A Reluctant Witness

The language in the official letter from the District Attorney was intractable. “You are hereby ordered to appear in the courtroom of the Honorable…on the 5th day of October, 2004, to give witness in the matter of…” I was not overjoyed. In fact, you might say that I dreaded the ordeal. I would go anyway.
A young woman had sold me a digital piano which was discovered to have been stolen from another music store in a neighboring town. I had surrendered the instrument to the local police and requested that I be named as a victim, so that reimbursement of my costs could be ordered. That had been over a year ago. It was my assumption that I would be asked to describe the transaction and identify the woman and that would be that. It was not.
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The young, inexperienced Assistant DA quietly asked me the appropriate questions and I identified the lady sitting at the defendant’s table as the perpetrator. Then he sat down, apparently relieved to be done with me. The attorney for the defendant wasn’t so inexperienced, nor so gentle in his questioning. As long as he stayed on the matter of my purchase of the piano under discussion, I was in my element and skillfully gave the necessary responses. Then he changed tack. Without warning, he was asking me questions regarding a separate incident of which I had no knowledge. Telling him that I knew nothing of the event in question wasn’t met with a graceful apology, but with another slight shift in direction.
He began to ask me to compare the piano I had purchased with other models which were on a list he produced, evidently the police report regarding other incidents at the music store from which the piano had originally been stolen. I was suddenly, as they say, asea.Having no knowledge of the other keyboards, it became obvious to me that his intent was to confuse the court by having me answer questions that might cast doubt on the fact that any theft had occurred in the first place. When he asked me for the third time if a certain model keyboard, obviously not the one I had purchased, was in fact the same as the one I had, I told him that I had no knowledge of these other keyboards at all. “I can only tell you about the piano I have personal knowledge of. I’m not sure how asking me about these other ones can be helpful to you. They have nothing to do with me.”
Abruptly, he turned to the judge and said, “Your honor, since this witness obviously does not wish to be helpful, I have no further questions for him.” Whew! It was over! Helpful or not, I was relieved to be excused. I stepped down and went back into the room where the other witnesses were waiting. One of the policemen who was also a witness, said, “Boy, he sure thought he was going to get you to make his case for him!” Again, I replied, “I can only give testimony about something of which I have personal knowledge.” We left it at that, but within moments, the judge called us back in for the verdict. The young woman was found guilty and would be sentenced later. I was free to go and was certainly happy to do so.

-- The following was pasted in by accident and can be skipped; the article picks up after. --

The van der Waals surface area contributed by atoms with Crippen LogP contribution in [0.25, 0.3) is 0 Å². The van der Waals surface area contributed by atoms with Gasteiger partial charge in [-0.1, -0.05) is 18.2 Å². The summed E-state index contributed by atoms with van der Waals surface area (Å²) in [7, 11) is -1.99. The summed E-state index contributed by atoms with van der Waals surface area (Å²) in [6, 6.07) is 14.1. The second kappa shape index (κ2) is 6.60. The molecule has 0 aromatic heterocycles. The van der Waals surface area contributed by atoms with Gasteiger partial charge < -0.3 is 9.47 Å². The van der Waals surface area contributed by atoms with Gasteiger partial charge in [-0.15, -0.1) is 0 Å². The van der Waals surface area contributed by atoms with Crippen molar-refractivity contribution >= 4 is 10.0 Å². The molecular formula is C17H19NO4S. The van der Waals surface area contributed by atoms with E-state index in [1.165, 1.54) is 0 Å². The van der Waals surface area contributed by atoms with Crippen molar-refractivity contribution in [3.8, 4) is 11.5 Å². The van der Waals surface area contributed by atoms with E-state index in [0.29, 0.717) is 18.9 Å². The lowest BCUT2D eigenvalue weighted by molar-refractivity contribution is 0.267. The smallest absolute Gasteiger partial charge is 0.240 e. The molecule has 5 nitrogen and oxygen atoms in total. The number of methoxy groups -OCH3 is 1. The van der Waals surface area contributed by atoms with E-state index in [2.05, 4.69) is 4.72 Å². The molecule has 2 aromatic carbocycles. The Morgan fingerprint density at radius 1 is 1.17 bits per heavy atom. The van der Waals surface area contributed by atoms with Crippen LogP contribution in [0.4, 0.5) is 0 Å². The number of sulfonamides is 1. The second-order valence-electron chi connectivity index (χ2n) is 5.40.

I have been in any number of informal conversations wherein various events have been discussed. It has been my experience, almost universally, that people who saw an event are forthcoming with their description. They are in their element and almost anxious to tell of the occurrence, because they were there. In those conversations, seldom does anyone who wasn’t present at the event add any details. Oh, there might be a question raised, “I hear that so-and-so did this. Is that right?” That question must be answered by those who saw it happen, since one cannot testify to what he does not know. We cannot give witness to what we did not see. When we do, they call it hearsay, meaning that we have heard an account from someone else and are not qualified ourselves to give testimony.
I wonder if you need for me to ride herd on this roundup much longer. There are obvious applications to be made, the first and most important one being that we can only give witness to events which have happened to us personally. You will certainly have already gathered that concept some while back in this rambling treatise. But, we are called to be free with our testimony, anxiously telling of what we know to be true, leaving out no detail of the event.  Peter, the headstrong apostle, tells us, “Be prepared to give an answer, if anyone asks the reason for the hope which lies within you.” The words are not idle, nor do they leave room for ignoring them. You are a witness to the event; the summons has been delivered; you must appear.
One last observation, which parallels the case I described earlier, and then I’ll quit boring. Stick to the subject! The folks asking the questions will inevitably throw in what could best be described as a “knuckle ball”. This will be the off-speed pitch, designed to move us off our message and to dilute the impact of the truth of our testimony. Don’t be fooled. Give witness to what you know, avoiding the hearsay. When we are drawn to futile arguments, we fall into the trap, guaranteeing failure.
I like the instructions that a good friend of mine used to give to young minds that he was instructing in public speaking. “Tell them what you’re going to say, then say it. After that, tell them what you said. Then, shut-up.”  Good advice.
You’ve been served with your summons. It’s time to take the witness box.
“Any fact is better established by two or three good testimonies, than by a thousand arguments.”
(Marie Dressler~American Actress~1907-1934)
“The way to catch a knuckle ball is to wait until it stops rolling and then pick it up.”
(Bob Uecker~American professional baseball player/comedian)
© Paul Phillips. He’s Taken Leave. 2012. All Rights Reserved.

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